Tycoon locked in battle over gates

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ONE of Scotland's richest men yesterday branded a council's attempt to force him to tear down the £30,000 ornamental gateway to his estate a "farce".

Larry Kinch, who has amassed a 47 million fortune from North Sea oil, claimed the protracted battle with Aberdeen City Council over the entrance, labelled a "garish monstrosity" by one councillor, had spiralled out of control.

He said: "I have been trying to resolve this for two years. It has reached loggerheads. The entire case against me is a farce. The council want me to demolish my entrance because it doesn't fit in with the area but they're planning to build a motorway 500 metres away."

Mr Kinch was speaking after a special hearing, chaired by a Scottish Executive reporter, into the dispute over the ornate gateway at his 50-acre Westfield Lodge estate at Milltimber on the outskirts of the city.

The row began in April 2003, after Mr Kinch was granted planning permission to build a gateway for "agricultural, forestry and land-management purposes".

There were no objections, but once the work started the community council complained the development was out of keeping with the rural area.

Last year councillors ordered the walls and pillars to be flattened after ruling the development was in breach of the approved plan. Planners claimed a gateway of "a more monumental appearance" had been constructed and warned that if it remained it would undermine green belt policy.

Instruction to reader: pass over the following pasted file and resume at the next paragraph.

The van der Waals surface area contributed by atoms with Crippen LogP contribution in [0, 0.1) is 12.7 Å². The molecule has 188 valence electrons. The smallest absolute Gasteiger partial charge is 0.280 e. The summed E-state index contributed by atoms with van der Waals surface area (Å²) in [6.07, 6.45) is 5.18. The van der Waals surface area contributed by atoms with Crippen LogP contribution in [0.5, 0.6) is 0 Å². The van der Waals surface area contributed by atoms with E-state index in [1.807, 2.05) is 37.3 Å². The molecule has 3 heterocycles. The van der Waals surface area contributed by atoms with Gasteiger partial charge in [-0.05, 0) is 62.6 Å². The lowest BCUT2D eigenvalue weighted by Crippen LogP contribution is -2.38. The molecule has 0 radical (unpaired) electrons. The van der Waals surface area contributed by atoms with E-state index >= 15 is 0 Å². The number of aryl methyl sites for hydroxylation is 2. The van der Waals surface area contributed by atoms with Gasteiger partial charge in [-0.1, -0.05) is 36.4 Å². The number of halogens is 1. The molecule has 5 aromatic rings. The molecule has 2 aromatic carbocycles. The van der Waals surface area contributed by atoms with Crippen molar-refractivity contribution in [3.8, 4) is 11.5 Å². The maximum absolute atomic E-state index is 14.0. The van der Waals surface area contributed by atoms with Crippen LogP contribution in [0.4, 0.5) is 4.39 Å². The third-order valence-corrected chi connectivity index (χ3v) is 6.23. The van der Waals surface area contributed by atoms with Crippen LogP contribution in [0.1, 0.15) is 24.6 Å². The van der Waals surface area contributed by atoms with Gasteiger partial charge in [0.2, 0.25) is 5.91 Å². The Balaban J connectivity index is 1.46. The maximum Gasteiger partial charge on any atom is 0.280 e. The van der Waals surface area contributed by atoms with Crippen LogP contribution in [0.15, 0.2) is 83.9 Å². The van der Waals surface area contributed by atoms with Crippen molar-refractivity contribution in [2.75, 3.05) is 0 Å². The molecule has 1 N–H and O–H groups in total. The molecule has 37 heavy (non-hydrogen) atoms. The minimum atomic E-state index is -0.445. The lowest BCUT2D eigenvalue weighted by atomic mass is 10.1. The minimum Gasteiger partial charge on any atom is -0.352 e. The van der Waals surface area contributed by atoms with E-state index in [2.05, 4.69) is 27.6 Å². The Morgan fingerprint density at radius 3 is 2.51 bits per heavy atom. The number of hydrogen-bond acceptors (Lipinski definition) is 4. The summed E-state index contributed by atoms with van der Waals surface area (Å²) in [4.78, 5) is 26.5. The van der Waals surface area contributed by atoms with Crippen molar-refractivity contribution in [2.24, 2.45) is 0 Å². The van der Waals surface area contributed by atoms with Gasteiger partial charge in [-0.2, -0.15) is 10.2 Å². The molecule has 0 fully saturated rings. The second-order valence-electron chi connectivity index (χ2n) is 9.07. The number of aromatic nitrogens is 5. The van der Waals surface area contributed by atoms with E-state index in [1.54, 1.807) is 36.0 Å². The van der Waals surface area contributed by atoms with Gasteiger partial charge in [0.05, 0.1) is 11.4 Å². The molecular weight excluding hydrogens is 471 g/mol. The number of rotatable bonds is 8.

Paul Pillath, the council's head of conservation and design, said: "We have come such a long way from the simplicity and dignity of the original plan. The scheme was fine; a drystone dyke was being rebuilt. This was to mark the entrance to an estate, and that was done in the application in a restrained, elegant fashion.

"What has been built is considerably poorer in quality than the approved scheme. It stands out as being obtrusive in this countryside setting."

Maureen Harper, a council planner, said: "The new walls have been built in different positions and a different shape. They have been built as concrete brick with natural facings and not as drystone dykes."

However, Mr Kinch's lawyer, Marysia Lewis, told the hearing: "The development does not adversely affect the landscape."

A ruling is expected next month.

Mr Kinch, 53, co-founded the oil service company Petroleum Engineering Services and received 25 million in shares for his stake when it was sold to energy giant Halliburton five years ago for 110 million.